How To: Make transactions with Google’s Android Pay

Manny Pham
May 19, 2016

Android Pay is here and its going to make spending your money so much easier. Here is our How To guide to set up Android Pay.

It’s taken a while for Google to finally launch Android Pay in the UK with Apple Pay being made available here over a year ago. Better late than never, Android fans can now take advantage of quick and seamless transactions at retailers supporting contactless payment.

Android Pay is actually quite easy to set up but you need to make sure you have the right device and software before venturing out for a meal deal. Certain major banks currently are not supporting Android Pay, but this could change in future.

Currently Android Pay is only available in the US and UK but Google have confirmed they will be expanding to other territories, including Australia and Singapore.

If you’re lucky enough to live in the US and UK, you can follow our guide to get Android Pay all set up. Beforehand check out our facts on Android Pay.

Is your Android device compatible?

android pay

It doesn’t take a powerful Android device to use Android Pay, but some phones surprisingly do not include a NFC chip to support it. A great example would be the spec heavy OnePlus 2, OnePlus left the technology out due to lack of support for NFC. Things have now changed.

If you don’t know whether your device has NFC or not, have no fear, the Internet is here. Head over to and search for your device in the search bar. Scroll down to ‘Comms’ where NFC should be stated. If NFC is not stated in ‘Comms’ your device most likely does not support NFC.

Next you’ll have to make sure your device is running Android KitKat 4.4 or above. Head over to settings and find ‘About phone,’ where your current software should be stated. If your OS is below Android 4.4 you won’t be able to use Android Pay unless an update is scheduled soon.

Does your bank support Android Pay?

Screen Shot 2016-05-19 at 13.27.46

UPDATED: Royal Bank of Scotland, NatWest, Ulster Bank and Santander are now Android Pay compatible. TSB customers can expect a rollout later this month

Compatible UK banks: Bank of Scotland, First Direct, Halifax, HSBC, Lloyds Bank, M&S Bank, MBNA and Nationwide Building Society.

Barclays are venturing off with their own Android contactless pay scheme (no it isn’t a card). Check out our review on Barclays bPay.

The list of compatible US banks is gargantuan, you can check out the list on the official Android site.

Download the app

android pay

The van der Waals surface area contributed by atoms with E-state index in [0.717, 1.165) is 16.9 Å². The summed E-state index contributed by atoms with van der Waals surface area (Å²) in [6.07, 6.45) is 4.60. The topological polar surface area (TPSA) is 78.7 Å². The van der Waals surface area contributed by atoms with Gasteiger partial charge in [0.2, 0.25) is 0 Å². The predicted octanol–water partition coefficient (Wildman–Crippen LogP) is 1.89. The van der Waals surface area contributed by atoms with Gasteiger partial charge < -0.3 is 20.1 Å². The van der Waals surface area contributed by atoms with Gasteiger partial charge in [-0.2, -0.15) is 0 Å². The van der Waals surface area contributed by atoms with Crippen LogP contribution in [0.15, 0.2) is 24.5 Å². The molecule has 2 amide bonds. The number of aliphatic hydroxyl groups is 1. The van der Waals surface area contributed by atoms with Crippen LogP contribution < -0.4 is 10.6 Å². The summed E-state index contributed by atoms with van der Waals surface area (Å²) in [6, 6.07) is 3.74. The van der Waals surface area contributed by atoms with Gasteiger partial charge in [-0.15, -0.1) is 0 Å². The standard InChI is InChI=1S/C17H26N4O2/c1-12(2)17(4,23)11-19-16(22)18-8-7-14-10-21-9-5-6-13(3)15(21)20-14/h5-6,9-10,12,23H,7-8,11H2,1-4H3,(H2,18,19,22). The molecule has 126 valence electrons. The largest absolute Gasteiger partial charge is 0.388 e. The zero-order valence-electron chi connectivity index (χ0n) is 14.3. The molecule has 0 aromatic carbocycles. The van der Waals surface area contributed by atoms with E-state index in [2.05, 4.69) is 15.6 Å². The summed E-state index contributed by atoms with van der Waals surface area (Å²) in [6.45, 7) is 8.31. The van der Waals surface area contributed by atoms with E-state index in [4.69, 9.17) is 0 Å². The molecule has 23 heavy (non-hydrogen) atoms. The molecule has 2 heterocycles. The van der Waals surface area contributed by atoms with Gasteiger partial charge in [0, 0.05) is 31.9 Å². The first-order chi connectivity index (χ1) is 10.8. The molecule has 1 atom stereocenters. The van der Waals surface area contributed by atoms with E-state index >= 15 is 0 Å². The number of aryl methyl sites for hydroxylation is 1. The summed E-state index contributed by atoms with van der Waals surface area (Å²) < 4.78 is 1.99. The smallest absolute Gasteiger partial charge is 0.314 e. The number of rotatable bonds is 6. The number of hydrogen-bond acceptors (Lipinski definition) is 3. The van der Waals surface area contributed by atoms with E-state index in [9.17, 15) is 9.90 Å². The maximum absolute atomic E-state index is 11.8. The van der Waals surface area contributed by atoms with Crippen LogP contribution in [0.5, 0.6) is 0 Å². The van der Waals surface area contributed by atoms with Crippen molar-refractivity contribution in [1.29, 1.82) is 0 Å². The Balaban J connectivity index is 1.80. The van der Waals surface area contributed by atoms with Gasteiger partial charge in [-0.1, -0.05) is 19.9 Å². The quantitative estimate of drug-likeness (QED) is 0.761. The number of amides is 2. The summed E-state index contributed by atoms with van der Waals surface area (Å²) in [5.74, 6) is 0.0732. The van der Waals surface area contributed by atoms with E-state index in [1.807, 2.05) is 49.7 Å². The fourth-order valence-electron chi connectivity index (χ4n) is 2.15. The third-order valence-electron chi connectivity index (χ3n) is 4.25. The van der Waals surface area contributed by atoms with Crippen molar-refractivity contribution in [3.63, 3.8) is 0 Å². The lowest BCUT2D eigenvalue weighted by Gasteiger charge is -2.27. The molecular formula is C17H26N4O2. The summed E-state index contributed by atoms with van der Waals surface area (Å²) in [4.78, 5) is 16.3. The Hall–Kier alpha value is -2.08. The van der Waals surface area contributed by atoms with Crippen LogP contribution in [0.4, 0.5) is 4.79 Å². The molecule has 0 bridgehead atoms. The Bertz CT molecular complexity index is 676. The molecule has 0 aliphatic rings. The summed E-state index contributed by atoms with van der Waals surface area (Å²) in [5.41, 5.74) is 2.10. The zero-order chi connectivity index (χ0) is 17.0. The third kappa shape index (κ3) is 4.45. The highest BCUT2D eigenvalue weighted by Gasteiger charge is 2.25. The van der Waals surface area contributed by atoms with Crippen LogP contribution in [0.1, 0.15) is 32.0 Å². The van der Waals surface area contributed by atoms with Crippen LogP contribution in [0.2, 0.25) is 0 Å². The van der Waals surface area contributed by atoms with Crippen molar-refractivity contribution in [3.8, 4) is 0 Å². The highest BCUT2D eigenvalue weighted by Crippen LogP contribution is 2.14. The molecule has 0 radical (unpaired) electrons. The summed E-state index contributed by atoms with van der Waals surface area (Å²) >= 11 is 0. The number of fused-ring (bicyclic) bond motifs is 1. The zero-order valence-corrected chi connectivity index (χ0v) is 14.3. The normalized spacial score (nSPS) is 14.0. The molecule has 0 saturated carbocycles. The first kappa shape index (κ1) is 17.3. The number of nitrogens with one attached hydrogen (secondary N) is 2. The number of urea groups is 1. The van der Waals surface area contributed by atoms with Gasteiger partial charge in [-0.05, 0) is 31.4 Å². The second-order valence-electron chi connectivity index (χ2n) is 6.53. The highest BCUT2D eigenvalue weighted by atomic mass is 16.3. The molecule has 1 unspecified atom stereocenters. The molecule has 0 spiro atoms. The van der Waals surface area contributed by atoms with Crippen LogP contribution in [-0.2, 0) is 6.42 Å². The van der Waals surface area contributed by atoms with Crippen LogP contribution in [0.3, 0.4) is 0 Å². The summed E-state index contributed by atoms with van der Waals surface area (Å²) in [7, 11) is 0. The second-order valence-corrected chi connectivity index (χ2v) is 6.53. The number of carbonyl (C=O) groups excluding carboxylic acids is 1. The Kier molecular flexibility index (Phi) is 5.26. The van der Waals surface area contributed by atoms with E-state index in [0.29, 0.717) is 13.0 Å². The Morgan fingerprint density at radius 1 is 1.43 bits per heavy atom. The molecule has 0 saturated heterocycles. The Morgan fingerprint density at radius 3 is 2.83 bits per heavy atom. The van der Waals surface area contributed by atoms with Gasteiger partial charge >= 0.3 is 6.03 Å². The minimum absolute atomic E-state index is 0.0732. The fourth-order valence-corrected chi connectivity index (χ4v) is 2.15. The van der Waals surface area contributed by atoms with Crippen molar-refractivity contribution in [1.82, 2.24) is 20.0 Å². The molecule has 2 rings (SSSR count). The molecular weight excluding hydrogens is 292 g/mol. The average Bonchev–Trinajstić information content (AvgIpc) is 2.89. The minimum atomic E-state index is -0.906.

Devices running stock Android saw an update that downloaded Android Pay automatically.

If you don’t see the Android Pay app, head over to the Google Play Store app and search for it. Download if need be.

Set up a screen lock


Security is a concern especially when it comes to your money. To make things more safe with Android Pay you’ll have to set up a screen lock to use it.

It’s highly advisable to do this regardless if you’re planning to use Android Pay or not. A lesson learned by our very own Thomas Wellburn, who may or may not have misplaced his phone.

To set up a lock screen head over to your settings and look for ‘security’ or ‘lock screen.’ A fingerprint lock is also acceptable, it’s also much more secure as replicating a fingerprint is more difficult.

Add your bank card


We’re getting to the part where it gets real. You’ll be signed into your Google account, after which you can add a bank card by tapping the plus sign.

If you’ve already set up a card with your Google account to pay for apps, you won’t have to add your card as it’ll automatically set up. If your card hasn’t been added or you wish to add another one, select ‘add another card.’

Here is where things get fancy. You can use your rear camera to scan your card, to add all the necessary information. If that doesn’t work you can ‘add manually.’

A verification process comes next where you have to punch in a verification code sent via email or text message.

Set up the default card 


An important step to ensure you’re spending on the right card. If you have multiple cards, debit and credit, you can set one to be your default frappuccino card.

After adding all the cards you want to use with Android Pay, double tap on your desired card and select ‘set as default card.’

A simple step to make sure you don’t accidentally end up in overdraft, incurring expensive charges.

Spend, spend, spend

android pay

Make sure the retailer you enter supports contactless payment. Once at the till simply wake up your phone and you’ll be able to spend £30 or US $30. You can spend over that amount by unlocking the screen, to a maximum of £100 or US $100.

You. Are. Ready. Get yourself out there and grab that hard earned meal deal. Sod it, go for a posh sushi box, you deserve it.

For more How To guides, visit What Mobile’s dedicated Hot To page.

About the Author

Share this article